I'm really glad I stuck it through. Because a couple of months ago, something happened. I can't even really explain what. I put it one way in that last editorial: there I said I realised I wasn't meditating properly and that I could do more. That was part of it. But another thing that occurred at the same time was that my whole attitude to people and situations which pressure me to get into Knowledge changed. So that now, I really appreciate it when someone points out where I'm off course. My mind still reacts to satsang - it tells me to move up the country, and it tangles me up in trying too hard - but it doesn't last long.

It's hard to be completely objective about your own situation. But what seems to be happening to me now that that major barrier of paranoia has been crossed is that my mind and Knowledge are neck and neck. It feels like a really delicate time. I can feel that Knowledge is definitely what I want and need, and that if I keep going steadily, my experience of it - both in formal meditation and just in my life, can definitely grow. At the same time, my mind seems more slippery than ever. It keeps sticking its nose alternately into "the world" and into the process - trying to meditate for me, trying to work out how I'm going. I don't trust it, and yet I know I'm still very prone to listen to it. So satsang as a refocusing mechanism has become very valuable.

Julie tells me I've got to get to a stage where I don't even need to be kicked, where I can just correct myself And Terry says he understands what both you and I experience, because he's been through it himself, but that lately he's been finding that spoken satsang rarely causes him to react in any way. So I guess there is more ahead. But to get there, and beyond, I can't jump. I've got to just work from where I am, practising service, satsang and meditation, and learn from whatever situation comes in front of me.

Have you ever read Lord of the Rings? People love that book so much. There is adventure and hard work and characters getting into desperate situations and still escaping and going on. I think people like it because it clicks with something in them that understands that this is the way life is. We say that growth in Knowledge is natural and organic. But that doesn't mean we'll never get rained on, or that a bit of pruning won't happen now and again. On the contrary, it means that if those things are going on, if there are hard times around, it's okay. That if we are trying to do satsang, service and meditation, then whatever happens to us is all right. It's teaching us something. Because there's a lot we've got to get past. Look at the society which produced us. Even from our limited view-point of how things should be, it's pretty clear that it's crazy, and that much of that craziness has gotten into us. And as premies we're not just trying to become what a psychiatrist might call well-adjusted. Neither are we simply attempting to get to Mordor to drop off a ring. We're trying to reach perfection, and it's guaranteed to be quite a journey.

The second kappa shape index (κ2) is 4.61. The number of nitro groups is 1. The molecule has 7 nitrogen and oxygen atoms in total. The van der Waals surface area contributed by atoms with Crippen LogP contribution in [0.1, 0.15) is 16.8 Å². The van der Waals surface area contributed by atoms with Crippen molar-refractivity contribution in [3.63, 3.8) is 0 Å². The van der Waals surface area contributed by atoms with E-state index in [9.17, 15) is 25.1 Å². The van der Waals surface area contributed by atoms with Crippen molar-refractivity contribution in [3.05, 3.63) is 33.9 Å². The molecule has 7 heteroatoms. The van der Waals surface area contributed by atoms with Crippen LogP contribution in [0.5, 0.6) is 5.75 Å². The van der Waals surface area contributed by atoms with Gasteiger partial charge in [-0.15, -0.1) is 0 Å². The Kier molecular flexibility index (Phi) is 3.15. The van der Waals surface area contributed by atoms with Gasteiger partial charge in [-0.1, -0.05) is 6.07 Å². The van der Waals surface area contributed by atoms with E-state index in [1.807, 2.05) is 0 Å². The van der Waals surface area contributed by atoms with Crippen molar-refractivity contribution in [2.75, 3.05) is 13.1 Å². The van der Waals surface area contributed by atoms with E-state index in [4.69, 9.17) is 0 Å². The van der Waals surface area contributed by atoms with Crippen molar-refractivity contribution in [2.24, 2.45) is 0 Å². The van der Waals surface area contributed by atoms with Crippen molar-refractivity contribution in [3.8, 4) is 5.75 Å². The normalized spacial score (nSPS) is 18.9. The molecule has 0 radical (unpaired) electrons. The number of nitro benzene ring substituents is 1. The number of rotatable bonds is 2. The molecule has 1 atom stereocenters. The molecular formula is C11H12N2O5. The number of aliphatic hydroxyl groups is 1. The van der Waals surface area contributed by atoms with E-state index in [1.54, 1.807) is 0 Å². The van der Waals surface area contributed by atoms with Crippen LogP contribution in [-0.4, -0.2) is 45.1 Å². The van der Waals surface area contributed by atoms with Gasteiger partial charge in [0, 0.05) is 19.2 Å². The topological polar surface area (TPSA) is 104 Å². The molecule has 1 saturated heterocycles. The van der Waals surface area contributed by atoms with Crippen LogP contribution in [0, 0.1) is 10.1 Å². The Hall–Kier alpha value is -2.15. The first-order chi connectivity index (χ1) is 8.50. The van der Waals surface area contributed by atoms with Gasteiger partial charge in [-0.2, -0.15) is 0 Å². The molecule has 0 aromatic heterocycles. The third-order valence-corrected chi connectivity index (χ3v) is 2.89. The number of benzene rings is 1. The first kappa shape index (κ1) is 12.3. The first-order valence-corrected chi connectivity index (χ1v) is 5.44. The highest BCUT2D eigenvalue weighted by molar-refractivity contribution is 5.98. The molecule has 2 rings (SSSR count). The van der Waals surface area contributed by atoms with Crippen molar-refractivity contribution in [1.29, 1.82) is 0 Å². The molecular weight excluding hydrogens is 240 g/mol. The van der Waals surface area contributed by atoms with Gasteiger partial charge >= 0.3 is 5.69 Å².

I guess it is a question of trust. Of knowing that Maharaj Ji never gives us more than we can handle.

In my experience, that's true. But it always seems he gives us two stages more than we think we can handle. Which is good, because it forces us to move. As Bob Mishler says, Maharaj Ji keeps his part of the bargain. He's taking us to perfection, even if he has to drag us backwards kicking and screaming all the way. However I don't think we're always going to be travelling backwards. Ifeel like I'm slowly being shown how to turn around and open my eyes. And maybe the wind is blowing my hair into my face and I can't really see what's ahead. But it's more fun this way. And I'm also getting glimpses that someone really does have it all under control. That it is safe to let go of all my ideas of how things should be and what I should be experiencing, to just hold on to Maharaj Ji and go.

So we've just got to keep on trucking. Stick with satsang, service and meditation, and don't back off. When it's getting hard, that's when things are really beginning to move.

And again, thank you for writing. Do it some more, if you feel like it. And encourage anyone else who has comments on the paper to write too. Maybe the stage is really coming when we can be open with each other. It means you've got to stick your neck out, and be prepared to get it chopped off But I'm just starting to learn that that's part of the game. And that the only bits of me that can get chopped off are the bits I don't want anyway.

love, Penny.